In just one year, a Boeing 777, 787, Airbus A330, and A350, burn an extra 265,000 litres of fuel due to the 1% increase in drag. As a result, a full year’s operations of such an aircraft costs US$77,600 more than during the previous year. A dirty aircraft exterior is full of microscopic patches of dust and mud that impact the airliner’s operational efficiency by creating turbulent airflow across the whole fuselage. While the problem of additional drag is not new, there are no solutions to combat it other than performing regular cleaning of the aircraft’s exterior.
Reducing drag – through cleaning – on aircraft fuselage, wings, engine cowlings, and stabilizer brings another challenge; how to remain sustainable while performing the exterior cleaning process? A popular, yet wasteful pressurized water cleaning technique requires more than 11,300 litres of water to clean one Airbus A380 aircraft and more than 9,500 litres to clean a Boeing 777. Traditionally, aircraft are cleaned four to five times per year, and with more than 48 thousand airframes in the world, the amount of water used each year is immense. As a result, the positives of clean fuselages are outweighed by the negatives of wasteful usage of expensive and environmentally important resources.
This raises a question: whether it is possible to be eco-friendly in the aviation industry when one solution brings even more challenges than benefits? While the answer may look complicated, the definite answer is yes. The use of robots in household applications has proven that robotification is an inevitable and much-needed process to achieve even more efficient operational performance.
One of the solutions to address the inefficient and time-consuming process of washing an aircraft fuselage is to employ an aircraft exterior cleaning robot. The market offerings like Nordic Dino, have been perfected and adapted to work with a wide range of aircraft fuselage types. Such robots are designed to minimize the use of water and detergent on every wash; saving more than 30% more water when compared to traditional washing methods. At the same time, built with sustainability in mind, the robots can be equipped with electric motors, further minimizing the environmental impact.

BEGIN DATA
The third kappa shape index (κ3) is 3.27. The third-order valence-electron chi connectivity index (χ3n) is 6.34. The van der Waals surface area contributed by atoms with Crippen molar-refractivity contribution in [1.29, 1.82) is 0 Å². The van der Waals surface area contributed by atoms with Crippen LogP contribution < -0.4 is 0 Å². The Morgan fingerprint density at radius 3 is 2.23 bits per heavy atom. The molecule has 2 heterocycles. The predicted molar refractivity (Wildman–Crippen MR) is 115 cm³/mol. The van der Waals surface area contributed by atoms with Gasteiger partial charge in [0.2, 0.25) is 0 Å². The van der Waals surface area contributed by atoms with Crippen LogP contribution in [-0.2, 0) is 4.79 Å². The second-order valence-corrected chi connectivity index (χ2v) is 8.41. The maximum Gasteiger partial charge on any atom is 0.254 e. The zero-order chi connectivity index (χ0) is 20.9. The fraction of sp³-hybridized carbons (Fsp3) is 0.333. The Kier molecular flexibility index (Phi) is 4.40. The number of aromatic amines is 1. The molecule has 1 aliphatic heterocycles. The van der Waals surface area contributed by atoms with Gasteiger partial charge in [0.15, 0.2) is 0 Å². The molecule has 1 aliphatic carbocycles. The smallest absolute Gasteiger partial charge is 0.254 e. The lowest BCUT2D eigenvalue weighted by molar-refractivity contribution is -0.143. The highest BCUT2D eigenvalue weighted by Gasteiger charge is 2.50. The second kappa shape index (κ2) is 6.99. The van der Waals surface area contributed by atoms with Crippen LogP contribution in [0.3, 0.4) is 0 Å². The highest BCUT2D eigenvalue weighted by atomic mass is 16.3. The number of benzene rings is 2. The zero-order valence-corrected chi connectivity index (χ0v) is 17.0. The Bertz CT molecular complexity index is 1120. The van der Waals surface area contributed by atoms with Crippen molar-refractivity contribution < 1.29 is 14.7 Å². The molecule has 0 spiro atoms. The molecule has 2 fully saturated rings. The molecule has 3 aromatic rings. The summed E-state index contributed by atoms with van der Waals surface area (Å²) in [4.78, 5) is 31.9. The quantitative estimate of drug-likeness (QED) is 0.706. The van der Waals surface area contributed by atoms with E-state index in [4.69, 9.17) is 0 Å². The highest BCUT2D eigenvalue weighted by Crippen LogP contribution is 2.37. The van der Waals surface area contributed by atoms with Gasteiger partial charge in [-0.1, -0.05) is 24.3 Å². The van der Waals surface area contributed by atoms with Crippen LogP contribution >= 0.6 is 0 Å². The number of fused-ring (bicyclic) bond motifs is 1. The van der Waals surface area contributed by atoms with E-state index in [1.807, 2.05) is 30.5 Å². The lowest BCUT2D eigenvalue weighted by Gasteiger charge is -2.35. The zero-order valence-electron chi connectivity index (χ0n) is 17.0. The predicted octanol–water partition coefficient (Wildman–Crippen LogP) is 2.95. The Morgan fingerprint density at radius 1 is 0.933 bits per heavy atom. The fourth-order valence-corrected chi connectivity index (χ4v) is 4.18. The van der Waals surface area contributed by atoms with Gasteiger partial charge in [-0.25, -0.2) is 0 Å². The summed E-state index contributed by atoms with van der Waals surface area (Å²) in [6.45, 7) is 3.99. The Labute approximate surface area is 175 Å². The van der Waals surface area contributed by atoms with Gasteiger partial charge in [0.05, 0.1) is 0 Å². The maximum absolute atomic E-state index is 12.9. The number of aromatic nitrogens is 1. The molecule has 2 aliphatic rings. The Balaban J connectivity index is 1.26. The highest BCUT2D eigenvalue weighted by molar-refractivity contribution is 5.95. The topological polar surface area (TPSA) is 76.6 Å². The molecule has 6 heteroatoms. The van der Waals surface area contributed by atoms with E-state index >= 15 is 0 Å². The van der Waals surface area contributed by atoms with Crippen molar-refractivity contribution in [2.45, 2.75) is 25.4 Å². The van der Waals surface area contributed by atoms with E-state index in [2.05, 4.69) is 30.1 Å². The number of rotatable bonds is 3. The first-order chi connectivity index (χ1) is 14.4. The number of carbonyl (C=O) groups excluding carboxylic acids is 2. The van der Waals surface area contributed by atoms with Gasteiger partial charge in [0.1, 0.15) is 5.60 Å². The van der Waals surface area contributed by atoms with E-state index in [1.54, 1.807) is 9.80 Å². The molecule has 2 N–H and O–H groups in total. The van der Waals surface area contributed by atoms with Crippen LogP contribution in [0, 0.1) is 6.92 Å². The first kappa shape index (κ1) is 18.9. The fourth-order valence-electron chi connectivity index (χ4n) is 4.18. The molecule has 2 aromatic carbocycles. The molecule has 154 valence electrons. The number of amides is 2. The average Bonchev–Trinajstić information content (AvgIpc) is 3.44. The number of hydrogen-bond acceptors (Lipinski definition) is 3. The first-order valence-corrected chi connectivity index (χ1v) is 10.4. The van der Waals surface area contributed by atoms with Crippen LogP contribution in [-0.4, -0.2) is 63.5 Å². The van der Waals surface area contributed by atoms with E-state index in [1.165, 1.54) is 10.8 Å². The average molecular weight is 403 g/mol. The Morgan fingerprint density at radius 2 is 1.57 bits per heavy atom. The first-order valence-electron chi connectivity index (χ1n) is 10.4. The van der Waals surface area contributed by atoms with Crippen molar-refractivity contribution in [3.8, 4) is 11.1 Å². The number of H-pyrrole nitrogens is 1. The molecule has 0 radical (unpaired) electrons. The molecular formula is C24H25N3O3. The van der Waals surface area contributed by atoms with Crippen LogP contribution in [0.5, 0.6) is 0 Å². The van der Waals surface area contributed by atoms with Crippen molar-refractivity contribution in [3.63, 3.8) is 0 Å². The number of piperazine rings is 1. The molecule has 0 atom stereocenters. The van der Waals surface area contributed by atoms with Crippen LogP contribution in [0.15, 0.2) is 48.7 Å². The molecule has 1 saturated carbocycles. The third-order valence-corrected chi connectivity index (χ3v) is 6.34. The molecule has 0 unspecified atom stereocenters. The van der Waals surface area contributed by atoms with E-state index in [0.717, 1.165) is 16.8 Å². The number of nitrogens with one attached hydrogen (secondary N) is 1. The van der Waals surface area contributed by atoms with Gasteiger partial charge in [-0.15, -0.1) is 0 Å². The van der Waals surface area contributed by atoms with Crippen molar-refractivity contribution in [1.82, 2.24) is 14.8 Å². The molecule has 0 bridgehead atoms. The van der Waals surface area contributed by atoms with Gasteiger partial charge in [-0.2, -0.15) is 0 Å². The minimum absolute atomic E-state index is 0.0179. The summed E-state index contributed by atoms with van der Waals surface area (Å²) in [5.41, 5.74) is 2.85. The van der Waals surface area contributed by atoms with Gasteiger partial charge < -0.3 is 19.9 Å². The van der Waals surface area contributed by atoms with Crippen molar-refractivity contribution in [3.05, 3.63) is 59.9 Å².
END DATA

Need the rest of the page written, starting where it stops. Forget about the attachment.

“Sustainability and eco-friendliness should not be viewed as challenges or impossible achievements in the aviation industry. By utilizing the right equipment, finding alternatives to polluting methods, and increasing efficiency at every step possible, companies could come one step closer to operational efficiency as well as sustainability targets. Our offering, Nordic Dino can reduce the use of water and detergent and can be powered by electricity, reducing carbon and nitrogen dioxide emissions. By the robotification of the cleaning process we present a solution to MROs and dedicated aircraft cleaning companies to become green.” – commented Jan Brunstedt, CEO of Aviator Robotics AB.
Article | October 27, 2021
Frankfurt-based Condor has been going through some changes lately. Until recently, the airline operated under the Thomas Cook umbrella. Following their bankruptcy last year, ownership of Condor passed to the Polish Aviation Group, owner of LOT Polish Airlines. This has set the scene for some decision-making at the 65-year-old airline. Chief amongst the decision making is what to do about Condor’s fleet of aging long-haul aircraft.